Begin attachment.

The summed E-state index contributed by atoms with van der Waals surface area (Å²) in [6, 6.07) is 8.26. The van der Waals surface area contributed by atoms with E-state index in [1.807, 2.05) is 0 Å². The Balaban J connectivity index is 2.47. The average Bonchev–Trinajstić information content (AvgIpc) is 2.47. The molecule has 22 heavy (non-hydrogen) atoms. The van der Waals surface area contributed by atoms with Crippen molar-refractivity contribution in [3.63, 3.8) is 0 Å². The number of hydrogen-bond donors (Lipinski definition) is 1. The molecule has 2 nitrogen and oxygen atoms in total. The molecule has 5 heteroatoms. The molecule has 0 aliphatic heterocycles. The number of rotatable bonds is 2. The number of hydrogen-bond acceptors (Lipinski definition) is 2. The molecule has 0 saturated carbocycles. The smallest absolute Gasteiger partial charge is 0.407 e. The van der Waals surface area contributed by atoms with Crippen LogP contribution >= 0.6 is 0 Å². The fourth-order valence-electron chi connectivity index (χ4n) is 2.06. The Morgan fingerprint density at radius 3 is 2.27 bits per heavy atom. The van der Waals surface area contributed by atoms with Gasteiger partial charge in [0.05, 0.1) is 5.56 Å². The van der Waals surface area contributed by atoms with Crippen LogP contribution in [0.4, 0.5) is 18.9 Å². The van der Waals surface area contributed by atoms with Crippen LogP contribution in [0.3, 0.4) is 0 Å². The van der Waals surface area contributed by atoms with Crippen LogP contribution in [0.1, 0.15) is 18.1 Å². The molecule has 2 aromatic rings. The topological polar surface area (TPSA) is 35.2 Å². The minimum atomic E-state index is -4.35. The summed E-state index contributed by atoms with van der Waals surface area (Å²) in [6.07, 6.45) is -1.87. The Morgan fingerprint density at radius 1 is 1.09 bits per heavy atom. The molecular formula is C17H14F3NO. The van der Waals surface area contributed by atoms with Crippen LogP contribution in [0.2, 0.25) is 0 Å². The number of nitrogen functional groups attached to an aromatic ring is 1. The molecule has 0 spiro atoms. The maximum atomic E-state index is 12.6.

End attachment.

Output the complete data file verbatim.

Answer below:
The summed E-state index contributed by atoms with van der Waals surface area (Å²) in [6, 6.07) is 8.26. The van der Waals surface area contributed by atoms with E-state index in [1.807, 2.05) is 0 Å². The Balaban J connectivity index is 2.47. The average Bonchev–Trinajstić information content (AvgIpc) is 2.47. The molecule has 22 heavy (non-hydrogen) atoms. The van der Waals surface area contributed by atoms with Crippen molar-refractivity contribution in [3.63, 3.8) is 0 Å². The number of hydrogen-bond donors (Lipinski definition) is 1. The molecule has 2 nitrogen and oxygen atoms in total. The molecule has 5 heteroatoms. The molecule has 0 aliphatic heterocycles. The number of rotatable bonds is 2. The number of hydrogen-bond acceptors (Lipinski definition) is 2. The molecule has 0 saturated carbocycles. The smallest absolute Gasteiger partial charge is 0.407 e. The van der Waals surface area contributed by atoms with Crippen LogP contribution >= 0.6 is 0 Å². The fourth-order valence-electron chi connectivity index (χ4n) is 2.06. The Morgan fingerprint density at radius 3 is 2.27 bits per heavy atom. The van der Waals surface area contributed by atoms with Gasteiger partial charge in [0.05, 0.1) is 5.56 Å². The van der Waals surface area contributed by atoms with Crippen LogP contribution in [0.4, 0.5) is 18.9 Å². The van der Waals surface area contributed by atoms with Crippen LogP contribution in [0.3, 0.4) is 0 Å². The van der Waals surface area contributed by atoms with Crippen LogP contribution in [0.1, 0.15) is 18.1 Å². The molecule has 2 aromatic rings. The topological polar surface area (TPSA) is 35.2 Å². The minimum atomic E-state index is -4.35. The summed E-state index contributed by atoms with van der Waals surface area (Å²) in [6.07, 6.45) is -1.87. The Morgan fingerprint density at radius 1 is 1.09 bits per heavy atom. The molecular formula is C17H14F3NO. The van der Waals surface area contributed by atoms with Crippen LogP contribution in [0.2, 0.25) is 0 Å². The number of nitrogen functional groups attached to an aromatic ring is 1. The molecule has 0 spiro atoms. The maximum atomic E-state index is 12.6.